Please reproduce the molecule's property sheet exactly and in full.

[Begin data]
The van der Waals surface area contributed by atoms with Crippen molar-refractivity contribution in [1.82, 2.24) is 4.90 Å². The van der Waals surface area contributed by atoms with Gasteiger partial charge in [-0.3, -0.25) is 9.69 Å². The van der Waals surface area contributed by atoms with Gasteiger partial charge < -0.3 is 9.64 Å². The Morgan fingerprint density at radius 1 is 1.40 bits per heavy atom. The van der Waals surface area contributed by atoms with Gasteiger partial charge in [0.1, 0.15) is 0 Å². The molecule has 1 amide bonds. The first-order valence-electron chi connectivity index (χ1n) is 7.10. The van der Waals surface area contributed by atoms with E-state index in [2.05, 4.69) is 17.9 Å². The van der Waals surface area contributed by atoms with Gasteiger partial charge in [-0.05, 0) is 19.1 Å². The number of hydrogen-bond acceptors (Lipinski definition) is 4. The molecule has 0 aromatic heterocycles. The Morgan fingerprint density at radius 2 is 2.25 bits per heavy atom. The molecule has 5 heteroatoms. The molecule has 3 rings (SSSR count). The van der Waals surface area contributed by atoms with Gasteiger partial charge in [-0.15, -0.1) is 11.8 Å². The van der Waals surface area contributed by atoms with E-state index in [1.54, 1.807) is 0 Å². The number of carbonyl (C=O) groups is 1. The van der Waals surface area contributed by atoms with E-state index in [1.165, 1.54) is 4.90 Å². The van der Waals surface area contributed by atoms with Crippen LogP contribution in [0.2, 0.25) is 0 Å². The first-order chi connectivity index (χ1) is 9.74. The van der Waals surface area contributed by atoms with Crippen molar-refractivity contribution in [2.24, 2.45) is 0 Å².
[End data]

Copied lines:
The van der Waals surface area contributed by atoms with Crippen molar-refractivity contribution in [1.82, 2.24) is 4.90 Å². The van der Waals surface area contributed by atoms with Gasteiger partial charge in [-0.3, -0.25) is 9.69 Å². The van der Waals surface area contributed by atoms with Gasteiger partial charge < -0.3 is 9.64 Å². The Morgan fingerprint density at radius 1 is 1.40 bits per heavy atom. The van der Waals surface area contributed by atoms with Gasteiger partial charge in [0.1, 0.15) is 0 Å². The molecule has 1 amide bonds. The first-order valence-electron chi connectivity index (χ1n) is 7.10. The van der Waals surface area contributed by atoms with E-state index in [2.05, 4.69) is 17.9 Å². The van der Waals surface area contributed by atoms with Gasteiger partial charge in [-0.05, 0) is 19.1 Å². The number of hydrogen-bond acceptors (Lipinski definition) is 4. The molecule has 0 aromatic heterocycles. The Morgan fingerprint density at radius 2 is 2.25 bits per heavy atom. The molecule has 5 heteroatoms. The molecule has 3 rings (SSSR count). The van der Waals surface area contributed by atoms with Gasteiger partial charge in [-0.15, -0.1) is 11.8 Å². The van der Waals surface area contributed by atoms with E-state index in [1.54, 1.807) is 0 Å². The number of carbonyl (C=O) groups is 1. The van der Waals surface area contributed by atoms with E-state index in [1.165, 1.54) is 4.90 Å². The van der Waals surface area contributed by atoms with Crippen LogP contribution in [0.2, 0.25) is 0 Å². The first-order chi connectivity index (χ1) is 9.74. The van der Waals surface area contributed by atoms with Crippen molar-refractivity contribution in [2.24, 2.45) is 0 Å².